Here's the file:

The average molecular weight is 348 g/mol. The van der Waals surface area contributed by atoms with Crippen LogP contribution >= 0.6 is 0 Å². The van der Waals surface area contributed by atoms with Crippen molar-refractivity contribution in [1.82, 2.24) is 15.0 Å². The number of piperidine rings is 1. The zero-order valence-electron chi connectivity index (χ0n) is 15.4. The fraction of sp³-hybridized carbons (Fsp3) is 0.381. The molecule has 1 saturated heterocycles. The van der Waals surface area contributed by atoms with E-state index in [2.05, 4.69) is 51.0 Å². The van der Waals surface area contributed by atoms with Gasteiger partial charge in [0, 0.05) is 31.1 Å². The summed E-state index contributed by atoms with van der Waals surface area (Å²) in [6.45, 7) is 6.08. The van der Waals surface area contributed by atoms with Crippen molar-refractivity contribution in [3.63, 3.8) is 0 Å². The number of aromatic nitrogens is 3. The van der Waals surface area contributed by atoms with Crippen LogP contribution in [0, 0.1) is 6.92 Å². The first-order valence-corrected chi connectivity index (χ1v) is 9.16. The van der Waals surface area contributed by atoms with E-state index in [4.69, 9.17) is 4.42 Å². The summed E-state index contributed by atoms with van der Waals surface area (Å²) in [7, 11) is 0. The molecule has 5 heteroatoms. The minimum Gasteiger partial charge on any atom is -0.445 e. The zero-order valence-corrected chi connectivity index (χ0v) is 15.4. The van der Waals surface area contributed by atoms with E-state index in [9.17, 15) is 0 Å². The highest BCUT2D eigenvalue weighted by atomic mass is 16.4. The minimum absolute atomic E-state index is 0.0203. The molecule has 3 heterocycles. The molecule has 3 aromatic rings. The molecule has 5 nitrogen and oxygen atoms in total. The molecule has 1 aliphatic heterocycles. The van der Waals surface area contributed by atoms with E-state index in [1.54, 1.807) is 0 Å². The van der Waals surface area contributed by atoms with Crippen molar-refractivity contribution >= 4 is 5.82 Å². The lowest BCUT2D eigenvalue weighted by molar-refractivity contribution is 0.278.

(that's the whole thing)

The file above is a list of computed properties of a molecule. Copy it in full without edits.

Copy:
The average molecular weight is 348 g/mol. The van der Waals surface area contributed by atoms with Crippen LogP contribution >= 0.6 is 0 Å². The van der Waals surface area contributed by atoms with Crippen molar-refractivity contribution in [1.82, 2.24) is 15.0 Å². The number of piperidine rings is 1. The zero-order valence-electron chi connectivity index (χ0n) is 15.4. The fraction of sp³-hybridized carbons (Fsp3) is 0.381. The molecule has 1 saturated heterocycles. The van der Waals surface area contributed by atoms with E-state index in [2.05, 4.69) is 51.0 Å². The van der Waals surface area contributed by atoms with Gasteiger partial charge in [0, 0.05) is 31.1 Å². The summed E-state index contributed by atoms with van der Waals surface area (Å²) in [6.45, 7) is 6.08. The van der Waals surface area contributed by atoms with Crippen molar-refractivity contribution in [3.63, 3.8) is 0 Å². The number of aromatic nitrogens is 3. The van der Waals surface area contributed by atoms with Crippen LogP contribution in [0, 0.1) is 6.92 Å². The first-order valence-corrected chi connectivity index (χ1v) is 9.16. The van der Waals surface area contributed by atoms with E-state index in [4.69, 9.17) is 4.42 Å². The summed E-state index contributed by atoms with van der Waals surface area (Å²) in [7, 11) is 0. The molecule has 5 heteroatoms. The minimum Gasteiger partial charge on any atom is -0.445 e. The zero-order valence-corrected chi connectivity index (χ0v) is 15.4. The van der Waals surface area contributed by atoms with E-state index in [9.17, 15) is 0 Å². The highest BCUT2D eigenvalue weighted by atomic mass is 16.4. The minimum absolute atomic E-state index is 0.0203. The molecule has 3 heterocycles. The molecule has 3 aromatic rings. The molecule has 5 nitrogen and oxygen atoms in total. The molecule has 1 aliphatic heterocycles. The van der Waals surface area contributed by atoms with E-state index in [1.54, 1.807) is 0 Å². The van der Waals surface area contributed by atoms with Crippen molar-refractivity contribution >= 4 is 5.82 Å². The lowest BCUT2D eigenvalue weighted by molar-refractivity contribution is 0.278.